Wednesday, October 29, 2003

Broken Windows Theory for Teachers

The Broken Windows theory has become known as the way that NYC turned around its crime rate during the Giuliani era. Now, I only lived in NY for the last year or so of Giuliani's reign, but I've heard plenty of criticism of him and the tactics the police used while he was in office. That said, the Broken Windows theory is interesting and potentially useful for the classroom.

The theory is that crime rates correlate most with the number of broken windows in a neighborhood, not because broken windows cause crime, but because they are a sign that people don't care and aren't taking care of things in the neighborhood. Apparently, this gives others the impression that they can get away with things, and crime escalates from minor to major. So, cracking down on little stuff can help prevent larger problems, by communicating that this is a place where people pay attention and enforce a certain standard of behavior. Here's how the Atlantic Monthly describes the theory:

Second, at the community level, disorder and crime are usually inextricably linked, in a kind of developmental sequence. Social psychologists and police officers tend to agree that if a window in a building is broken and is left unrepaired, all the rest of the windows will soon be broken. This is as true in nice neighborhoods as in rundown ones. Window-breaking does not necessarily occur on a large scale because some areas are inhabited by determined window-breakers whereas others are populated by window-lovers; rather, one unrepaired broken window is a signal that no one cares, and so breaking more windows costs nothing. (It has always been fun.)

Today, my principal mentioned that the District Superintendent told her (during last week's Principals Conference) that the minute you walk past one piece of paper on the floor, one staff member slacking off in the classroom, one student running in the hall, you have opened the door for major problems. I recognized the Broken Windows theory: show the students, their parents, and the staff that you have high standards, even for the little things, and they are more likely to meet those standards.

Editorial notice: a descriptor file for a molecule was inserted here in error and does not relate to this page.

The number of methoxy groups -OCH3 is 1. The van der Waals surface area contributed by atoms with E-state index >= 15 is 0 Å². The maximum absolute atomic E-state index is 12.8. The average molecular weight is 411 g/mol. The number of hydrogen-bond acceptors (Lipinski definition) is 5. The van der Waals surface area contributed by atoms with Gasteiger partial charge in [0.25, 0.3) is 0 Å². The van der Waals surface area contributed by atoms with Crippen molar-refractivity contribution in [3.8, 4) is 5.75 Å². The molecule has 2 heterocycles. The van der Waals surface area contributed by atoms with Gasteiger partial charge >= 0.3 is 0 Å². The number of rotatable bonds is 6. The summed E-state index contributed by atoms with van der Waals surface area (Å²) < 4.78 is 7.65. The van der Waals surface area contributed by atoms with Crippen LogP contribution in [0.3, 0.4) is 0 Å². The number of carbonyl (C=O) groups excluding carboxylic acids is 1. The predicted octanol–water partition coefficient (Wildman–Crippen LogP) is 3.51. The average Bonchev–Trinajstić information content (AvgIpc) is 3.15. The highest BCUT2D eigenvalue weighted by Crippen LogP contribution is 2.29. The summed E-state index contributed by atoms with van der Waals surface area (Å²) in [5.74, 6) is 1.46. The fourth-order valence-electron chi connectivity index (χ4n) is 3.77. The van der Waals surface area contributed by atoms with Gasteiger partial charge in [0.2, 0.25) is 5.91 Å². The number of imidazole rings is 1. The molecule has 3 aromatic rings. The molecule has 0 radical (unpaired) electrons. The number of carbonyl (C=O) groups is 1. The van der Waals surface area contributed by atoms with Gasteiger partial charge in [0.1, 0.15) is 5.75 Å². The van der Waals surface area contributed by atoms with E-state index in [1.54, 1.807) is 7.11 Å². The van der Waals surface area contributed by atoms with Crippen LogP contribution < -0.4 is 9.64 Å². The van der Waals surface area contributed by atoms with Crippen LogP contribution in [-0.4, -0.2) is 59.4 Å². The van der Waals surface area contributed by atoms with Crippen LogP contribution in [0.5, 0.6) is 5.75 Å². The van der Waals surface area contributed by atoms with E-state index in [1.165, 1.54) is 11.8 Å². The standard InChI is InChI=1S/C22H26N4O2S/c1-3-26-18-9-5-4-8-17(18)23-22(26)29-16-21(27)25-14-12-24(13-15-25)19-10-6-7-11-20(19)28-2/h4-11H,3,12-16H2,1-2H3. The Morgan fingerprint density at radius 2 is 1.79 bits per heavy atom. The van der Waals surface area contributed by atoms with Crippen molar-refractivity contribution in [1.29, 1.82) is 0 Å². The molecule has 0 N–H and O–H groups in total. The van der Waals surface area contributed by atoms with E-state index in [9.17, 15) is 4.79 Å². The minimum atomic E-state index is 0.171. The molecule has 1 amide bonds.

I think this is sensible and true. When students leave my classroom, I dismiss them one table at a time, and I glance across the room. I call students back in to pick up papers left on the floor near their chairs (whether or not they dropped the paper), to push in chairs left out, etc. The Broken Windows theory at work. We have a neat and clean classroom. Even small pieces of paper on the floor will not be tolerated. I have few or no problems with graffiti, gum, sunflower seeds, etc., partly as a result of this attention to detail. Similarly, everyone on our staff is strict about talking on line, walking appropriately in the halls, speaking respectfully to others, and so forth, and although we spend a lot of time dealing with line behavior problems, we simply do not deal with fighting, students cursing out teachers, and the other problems that plague schools. I will acknowledge that our students are a highly-motivated lot with attentive parents, but I can imagine what would happen to their behavior if we didn't sweat the small stuff: chaos.

2 Comments:

Blogger Aaron said...

It is interesting that even when I have been working as a teacher this is the first time I listen about the Broken Window theory! I would like to apply it in my classes, and if it ends up being as effective as generic viagra I will keep on including it in my plans.

11:50 AM  
Blogger Anna said...

It is a very interesting observation about broken windows.


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